FIG. 2 is a schematic representation of a zoned slurry concentrator having an agitated zone and a settling zone, where a liquid-concentrated mixture is withdrawn near the top of the settling zone and a solids-concentrated mixture is withdrawn a substantial distance below the top of the settling zone.

FIG. 3 is a schematic representation of an alternative zoned slurry concentrator, where the liquid-concentrated mixture is withdrawn near the top of the settling zone and the solids-concentrated is withdrawn near the bottom of the settling zone.

FIG. 4 is a process flow diagram illustrating a system for the production and purification of terephthalic acid constructed in accordance with a second embodiment of the present invention, particularly illustrating a configuration where the crude slurry exiting the primary oxidation reactor is subjected to combined crystallization and liquor exchange in a zoned slurry concentrator prior to oxidative digestion, and the slurry exiting the digester is also subjected to combined crystallization and liquor exchange prior to solids recovery.

FIG. 5 is a process flow diagram illustrating a system for the production and purification of terephthalic acid constructed in accordance with a third embodiment of the present invention, particularly illustrating a configuration where the crude slurry exiting the primary oxidation reactor is subjected to combined oxidative digestion and liquor exchange in a zoned slurry concentrator, followed by final oxidative digestion, crystallization, and solids recovery steps.

FIG. 6 is a process flow diagram illustrating a system for the production and purification of terephthalic acid constructed in accordance with a fourth embodiment of the present invention, particularly illustrating a configuration where the crude slurry exiting the primary oxidation reactor is subjected to initial oxidative digestion in a conventional reactor, followed by combined oxidative digestion and liquor exchange in a zone slurry concentrator.

DETAILED DESCRIPTION

FIGS. 1 and 4-6 illustrate embodiments of the present invention where terephthalic acid (TPA) produced in a primary/initial oxidation reactor is purified in a system employing at least one zoned slurry concentrator. Zoned slurry concentrators are described in detail below with reference to FIGS. 2 and 3.

In the embodiment illustrated in FIG. 1, a predominately liquid-phase feed stream containing an oxidizable compound (e.g., para-xylene), a solvent (e.g., acetic acid+water), and a catalyst system (e.g., Co+Mn+Br) is introduced into a primary/initial oxidation reactor 10. A predominately gas-phase oxidant stream containing molecular oxygen is also introduced into primary oxidation reactor 10. The liquid- and gas-phase feed streams form a multi-phase reaction medium in oxidation reactor 10. The oxidizable compound undergoes partial oxidation in a liquid phase of the reaction medium contained in reactor 10.

Primary oxidation reactor 10 is preferably an agitated reactor. Agitation of the reaction medium in oxidation reactor 10 can be provided by any means known in the art. As used herein, the term “agitation” shall denote work dissipated into the reaction medium causing fluid flow and/or mixing. In one embodiment, primary oxidation reactor 10 is a mechanically-agitated reactor equipped with means for mechanically agitating the reaction medium. As used herein, the term “mechanical agitation” shall denote agitation of the reaction medium caused by physical movement of a rigid or flexible element(s) against or within the reaction medium. For example, mechanical agitation can be provided by rotation, oscillation, and/or vibration of internal stirrers, paddles, vibrators, or acoustical diaphragms located in the reaction medium. In a preferred embodiment of the invention, primary oxidation reactor 10 is a bubble column reactor. As used herein, the term “bubble column reactor” shall denote a reactor for facilitating chemical reactions in a multi-phase reaction medium, wherein agitation of the reaction medium is provided primarily by the upward movement of gas bubbles through the reaction medium. As used herein, the terms “majority,” “primarily,” and “predominately” shall mean more than 50 percent.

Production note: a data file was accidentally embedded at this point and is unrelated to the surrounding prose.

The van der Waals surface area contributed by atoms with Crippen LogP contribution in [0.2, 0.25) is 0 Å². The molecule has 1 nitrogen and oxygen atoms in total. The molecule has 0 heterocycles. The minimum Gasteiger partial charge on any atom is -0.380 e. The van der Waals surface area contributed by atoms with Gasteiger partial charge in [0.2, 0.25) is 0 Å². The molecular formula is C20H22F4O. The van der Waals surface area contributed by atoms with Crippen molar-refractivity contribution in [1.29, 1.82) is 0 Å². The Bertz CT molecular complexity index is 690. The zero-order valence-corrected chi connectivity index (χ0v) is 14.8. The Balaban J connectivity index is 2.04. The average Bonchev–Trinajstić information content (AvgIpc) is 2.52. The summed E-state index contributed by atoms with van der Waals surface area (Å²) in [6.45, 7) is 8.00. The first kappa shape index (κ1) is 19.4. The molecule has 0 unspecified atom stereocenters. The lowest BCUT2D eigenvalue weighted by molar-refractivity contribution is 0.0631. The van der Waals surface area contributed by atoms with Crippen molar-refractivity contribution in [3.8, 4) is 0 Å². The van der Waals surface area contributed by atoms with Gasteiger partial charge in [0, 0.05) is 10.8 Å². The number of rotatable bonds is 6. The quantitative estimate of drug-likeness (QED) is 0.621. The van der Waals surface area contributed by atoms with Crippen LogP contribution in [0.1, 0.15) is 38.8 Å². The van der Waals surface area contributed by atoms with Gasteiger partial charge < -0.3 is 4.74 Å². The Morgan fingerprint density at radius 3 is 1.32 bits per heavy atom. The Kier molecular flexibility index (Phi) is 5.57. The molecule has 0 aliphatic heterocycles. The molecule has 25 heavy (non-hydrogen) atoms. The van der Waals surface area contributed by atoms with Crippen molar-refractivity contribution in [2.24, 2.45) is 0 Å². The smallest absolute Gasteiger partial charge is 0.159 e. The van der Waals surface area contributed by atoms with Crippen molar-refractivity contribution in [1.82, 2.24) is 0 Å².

The oxidizable compound present in the liquid-phase feed stream introduced into primary oxidation reactor 10 preferably comprises at least one hydrocarbyl group. More preferably, the oxidizable compound is an aromatic compound. Still more preferably, the oxidizable compound is an aromatic compound with at least one attached hydrocarbyl group or at least one attached substituted hydrocarbyl group or at least one attached heteroatom or at least one attached carboxylic acid function (—COOH). Even more preferably, the oxidizable compound is an aromatic compound with at least one attached hydrocarbyl group or at least one attached substituted hydrocarbyl group with each attached group comprising from 1 to 5 carbon atoms. Yet still more preferably, the oxidizable compound is an aromatic compound having exactly two attached groups with each attached group comprising exactly one carbon atom and consisting of methyl groups and/or substituted methyl groups and/or at most one carboxylic acid group. Even still more preferably, the oxidizable compound is para-xylene, meta-xylene, para-tolualdehyde, meta-tolualdehyde, para-toluic acid, meta-toluic acid, and/or acetaldehyde. Most preferably, the oxidizable compound is para-xylene.